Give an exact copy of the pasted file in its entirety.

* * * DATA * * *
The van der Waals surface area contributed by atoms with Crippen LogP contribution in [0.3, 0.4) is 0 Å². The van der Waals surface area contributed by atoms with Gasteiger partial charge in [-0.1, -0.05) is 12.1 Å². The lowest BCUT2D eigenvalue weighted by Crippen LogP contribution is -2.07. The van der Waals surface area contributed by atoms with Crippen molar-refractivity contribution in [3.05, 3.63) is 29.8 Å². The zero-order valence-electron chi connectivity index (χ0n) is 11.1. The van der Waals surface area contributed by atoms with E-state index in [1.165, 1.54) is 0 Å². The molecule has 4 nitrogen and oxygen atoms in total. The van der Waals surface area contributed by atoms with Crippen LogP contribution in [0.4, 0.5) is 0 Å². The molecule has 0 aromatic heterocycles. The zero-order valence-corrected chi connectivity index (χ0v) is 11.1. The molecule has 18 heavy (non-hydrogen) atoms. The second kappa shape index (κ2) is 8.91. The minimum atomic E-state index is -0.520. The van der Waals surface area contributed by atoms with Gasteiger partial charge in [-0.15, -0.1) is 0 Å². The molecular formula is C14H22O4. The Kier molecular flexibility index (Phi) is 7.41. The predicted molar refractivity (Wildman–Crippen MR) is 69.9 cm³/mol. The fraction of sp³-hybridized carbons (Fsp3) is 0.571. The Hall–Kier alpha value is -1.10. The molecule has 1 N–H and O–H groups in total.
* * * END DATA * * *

The van der Waals surface area contributed by atoms with Crippen LogP contribution in [0.3, 0.4) is 0 Å². The van der Waals surface area contributed by atoms with Gasteiger partial charge in [-0.1, -0.05) is 12.1 Å². The lowest BCUT2D eigenvalue weighted by Crippen LogP contribution is -2.07. The van der Waals surface area contributed by atoms with Crippen molar-refractivity contribution in [3.05, 3.63) is 29.8 Å². The zero-order valence-electron chi connectivity index (χ0n) is 11.1. The van der Waals surface area contributed by atoms with E-state index in [1.165, 1.54) is 0 Å². The molecule has 4 nitrogen and oxygen atoms in total. The van der Waals surface area contributed by atoms with Crippen LogP contribution in [0.4, 0.5) is 0 Å². The molecule has 0 aromatic heterocycles. The zero-order valence-corrected chi connectivity index (χ0v) is 11.1. The molecule has 18 heavy (non-hydrogen) atoms. The second kappa shape index (κ2) is 8.91. The minimum atomic E-state index is -0.520. The van der Waals surface area contributed by atoms with Gasteiger partial charge in [-0.15, -0.1) is 0 Å². The molecular formula is C14H22O4. The Kier molecular flexibility index (Phi) is 7.41. The predicted molar refractivity (Wildman–Crippen MR) is 69.9 cm³/mol. The fraction of sp³-hybridized carbons (Fsp3) is 0.571. The Hall–Kier alpha value is -1.10. The molecule has 1 N–H and O–H groups in total.